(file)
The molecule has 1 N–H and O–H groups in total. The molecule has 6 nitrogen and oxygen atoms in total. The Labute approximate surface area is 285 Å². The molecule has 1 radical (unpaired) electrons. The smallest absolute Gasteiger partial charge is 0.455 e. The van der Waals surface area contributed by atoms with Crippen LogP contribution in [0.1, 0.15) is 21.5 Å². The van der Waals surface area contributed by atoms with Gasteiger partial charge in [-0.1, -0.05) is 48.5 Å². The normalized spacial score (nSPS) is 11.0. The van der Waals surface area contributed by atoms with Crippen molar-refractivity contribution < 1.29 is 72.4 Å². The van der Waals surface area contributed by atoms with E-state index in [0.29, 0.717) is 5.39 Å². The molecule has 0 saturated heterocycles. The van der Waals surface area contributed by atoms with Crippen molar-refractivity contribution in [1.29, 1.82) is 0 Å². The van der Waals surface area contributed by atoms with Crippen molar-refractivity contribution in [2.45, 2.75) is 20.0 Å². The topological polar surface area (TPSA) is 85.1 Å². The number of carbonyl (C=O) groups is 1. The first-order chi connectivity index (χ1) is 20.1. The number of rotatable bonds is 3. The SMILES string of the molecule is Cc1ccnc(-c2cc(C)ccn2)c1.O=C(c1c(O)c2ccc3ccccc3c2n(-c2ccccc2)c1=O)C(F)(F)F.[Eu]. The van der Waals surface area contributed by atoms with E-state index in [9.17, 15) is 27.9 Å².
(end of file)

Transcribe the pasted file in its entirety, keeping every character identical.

The molecule has 1 N–H and O–H groups in total. The molecule has 6 nitrogen and oxygen atoms in total. The Labute approximate surface area is 285 Å². The molecule has 1 radical (unpaired) electrons. The smallest absolute Gasteiger partial charge is 0.455 e. The van der Waals surface area contributed by atoms with Crippen LogP contribution in [0.1, 0.15) is 21.5 Å². The van der Waals surface area contributed by atoms with Gasteiger partial charge in [-0.1, -0.05) is 48.5 Å². The normalized spacial score (nSPS) is 11.0. The van der Waals surface area contributed by atoms with Crippen molar-refractivity contribution < 1.29 is 72.4 Å². The van der Waals surface area contributed by atoms with E-state index in [0.29, 0.717) is 5.39 Å². The molecule has 0 saturated heterocycles. The van der Waals surface area contributed by atoms with Crippen molar-refractivity contribution in [1.29, 1.82) is 0 Å². The van der Waals surface area contributed by atoms with Crippen molar-refractivity contribution in [2.45, 2.75) is 20.0 Å². The topological polar surface area (TPSA) is 85.1 Å². The number of carbonyl (C=O) groups is 1. The first-order chi connectivity index (χ1) is 20.1. The number of rotatable bonds is 3. The SMILES string of the molecule is Cc1ccnc(-c2cc(C)ccn2)c1.O=C(c1c(O)c2ccc3ccccc3c2n(-c2ccccc2)c1=O)C(F)(F)F.[Eu]. The van der Waals surface area contributed by atoms with E-state index in [9.17, 15) is 27.9 Å².